We believe the foundation of the Kopicki family in funeral service came before elaborate funeral homes with the high tech conveniences of today. It rose out of necessity and safety concerns in a much more uncertain time. Bernard Kopicki cared for the dead in Poland in the 1800's. He and his family immigrated to America in the late 1800's, where he instilled the empathy and family values our family businesses stand for today.
Bernards son Alexander was a man of many interests and professions. He was a Grand Marshall at the dedication of St. Adalbert Church, a constable during prohibition, played baseball for the Chicago White Stockings (later became the Cubs) at the West Side Fair Grounds, was a gymnast, owned farms in Almond, Wisconsin and Northern Indiana, was a machinist, and was a member of many fraternal Polish and Slovak clubs and lodges. Alex began providing home funerals in 1909, four years after the death of his father, Bernard. He later established his first funeral home location on West 17th Street in Chicago, and expanded by buying out one of his competitors. At this location, the funeral home was in the front, the funeral carriages were in the back and the horses walked up a ramp to the second floor. The third floor, serviced by a block and tackle, brought hay that could be dropped down to the horses thru a chute. The horse head above the old stable door is still there today.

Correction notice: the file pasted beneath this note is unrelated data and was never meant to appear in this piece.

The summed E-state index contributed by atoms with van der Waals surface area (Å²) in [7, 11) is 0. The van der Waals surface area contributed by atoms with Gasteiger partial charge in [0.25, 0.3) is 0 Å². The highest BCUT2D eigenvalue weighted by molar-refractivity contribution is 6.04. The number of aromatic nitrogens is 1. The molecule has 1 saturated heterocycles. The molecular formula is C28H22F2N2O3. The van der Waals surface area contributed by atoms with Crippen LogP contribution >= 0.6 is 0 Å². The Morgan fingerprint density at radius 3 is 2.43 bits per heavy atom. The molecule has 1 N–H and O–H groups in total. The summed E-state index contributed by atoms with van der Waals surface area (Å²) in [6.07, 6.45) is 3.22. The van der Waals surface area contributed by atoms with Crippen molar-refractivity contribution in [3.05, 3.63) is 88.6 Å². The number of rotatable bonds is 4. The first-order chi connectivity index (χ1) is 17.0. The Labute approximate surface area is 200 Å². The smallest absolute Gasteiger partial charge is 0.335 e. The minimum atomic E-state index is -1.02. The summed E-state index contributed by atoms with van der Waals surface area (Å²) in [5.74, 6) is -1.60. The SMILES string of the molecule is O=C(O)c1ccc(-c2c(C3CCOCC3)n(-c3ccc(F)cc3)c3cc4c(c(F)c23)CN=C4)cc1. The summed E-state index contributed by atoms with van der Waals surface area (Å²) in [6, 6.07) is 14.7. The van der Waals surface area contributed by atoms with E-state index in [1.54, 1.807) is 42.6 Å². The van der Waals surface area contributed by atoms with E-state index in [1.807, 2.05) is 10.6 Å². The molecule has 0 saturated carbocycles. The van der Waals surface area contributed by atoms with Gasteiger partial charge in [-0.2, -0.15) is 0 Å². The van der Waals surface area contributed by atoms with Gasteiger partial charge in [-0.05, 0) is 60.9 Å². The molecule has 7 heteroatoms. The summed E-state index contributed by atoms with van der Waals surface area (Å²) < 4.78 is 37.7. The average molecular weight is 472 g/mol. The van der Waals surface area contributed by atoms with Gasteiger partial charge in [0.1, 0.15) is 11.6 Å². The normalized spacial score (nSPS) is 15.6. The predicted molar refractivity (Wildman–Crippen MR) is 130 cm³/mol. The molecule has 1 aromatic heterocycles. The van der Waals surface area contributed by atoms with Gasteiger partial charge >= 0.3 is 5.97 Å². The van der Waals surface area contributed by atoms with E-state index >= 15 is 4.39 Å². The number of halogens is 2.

Alexander's son, Gerald A. Kopicki, purchased the funeral home at 21st and Paulina in 1934 and sold the 17th Street location. Gerald's vision, since many funeral homes were only storefronts and many of the area funeral directors were serving in the Armed Services during WWII., was to set up a centralized embalming facility. As well as handling his own funeral business, he helped other funeral homes with many embalmings, delivering casketed remains to each funeral location with his livery. Gerald and George, his son, built flower cars for their own and other funeral homes use.